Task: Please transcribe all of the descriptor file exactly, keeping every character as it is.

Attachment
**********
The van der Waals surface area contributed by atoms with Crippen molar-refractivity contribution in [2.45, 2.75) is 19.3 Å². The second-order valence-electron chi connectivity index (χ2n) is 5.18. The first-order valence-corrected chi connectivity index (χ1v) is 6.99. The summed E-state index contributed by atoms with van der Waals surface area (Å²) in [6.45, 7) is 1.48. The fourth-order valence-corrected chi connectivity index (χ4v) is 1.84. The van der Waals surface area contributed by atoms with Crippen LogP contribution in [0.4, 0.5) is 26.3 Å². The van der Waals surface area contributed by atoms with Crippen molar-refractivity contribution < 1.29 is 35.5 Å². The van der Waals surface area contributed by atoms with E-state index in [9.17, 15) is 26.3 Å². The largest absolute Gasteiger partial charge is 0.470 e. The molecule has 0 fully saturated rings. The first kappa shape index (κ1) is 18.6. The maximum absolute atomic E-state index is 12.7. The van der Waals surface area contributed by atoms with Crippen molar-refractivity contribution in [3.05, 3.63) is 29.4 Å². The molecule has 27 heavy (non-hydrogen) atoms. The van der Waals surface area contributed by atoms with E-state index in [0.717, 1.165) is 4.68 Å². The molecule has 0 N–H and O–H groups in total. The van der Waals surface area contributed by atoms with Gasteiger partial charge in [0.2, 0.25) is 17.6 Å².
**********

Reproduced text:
The van der Waals surface area contributed by atoms with Crippen molar-refractivity contribution in [2.45, 2.75) is 19.3 Å². The second-order valence-electron chi connectivity index (χ2n) is 5.18. The first-order valence-corrected chi connectivity index (χ1v) is 6.99. The summed E-state index contributed by atoms with van der Waals surface area (Å²) in [6.45, 7) is 1.48. The fourth-order valence-corrected chi connectivity index (χ4v) is 1.84. The van der Waals surface area contributed by atoms with Crippen LogP contribution in [0.4, 0.5) is 26.3 Å². The van der Waals surface area contributed by atoms with Crippen molar-refractivity contribution < 1.29 is 35.5 Å². The van der Waals surface area contributed by atoms with E-state index in [9.17, 15) is 26.3 Å². The largest absolute Gasteiger partial charge is 0.470 e. The molecule has 0 fully saturated rings. The first kappa shape index (κ1) is 18.6. The maximum absolute atomic E-state index is 12.7. The van der Waals surface area contributed by atoms with Crippen molar-refractivity contribution in [3.05, 3.63) is 29.4 Å². The molecule has 27 heavy (non-hydrogen) atoms. The van der Waals surface area contributed by atoms with E-state index in [0.717, 1.165) is 4.68 Å². The molecule has 0 N–H and O–H groups in total. The van der Waals surface area contributed by atoms with Gasteiger partial charge in [0.2, 0.25) is 17.6 Å².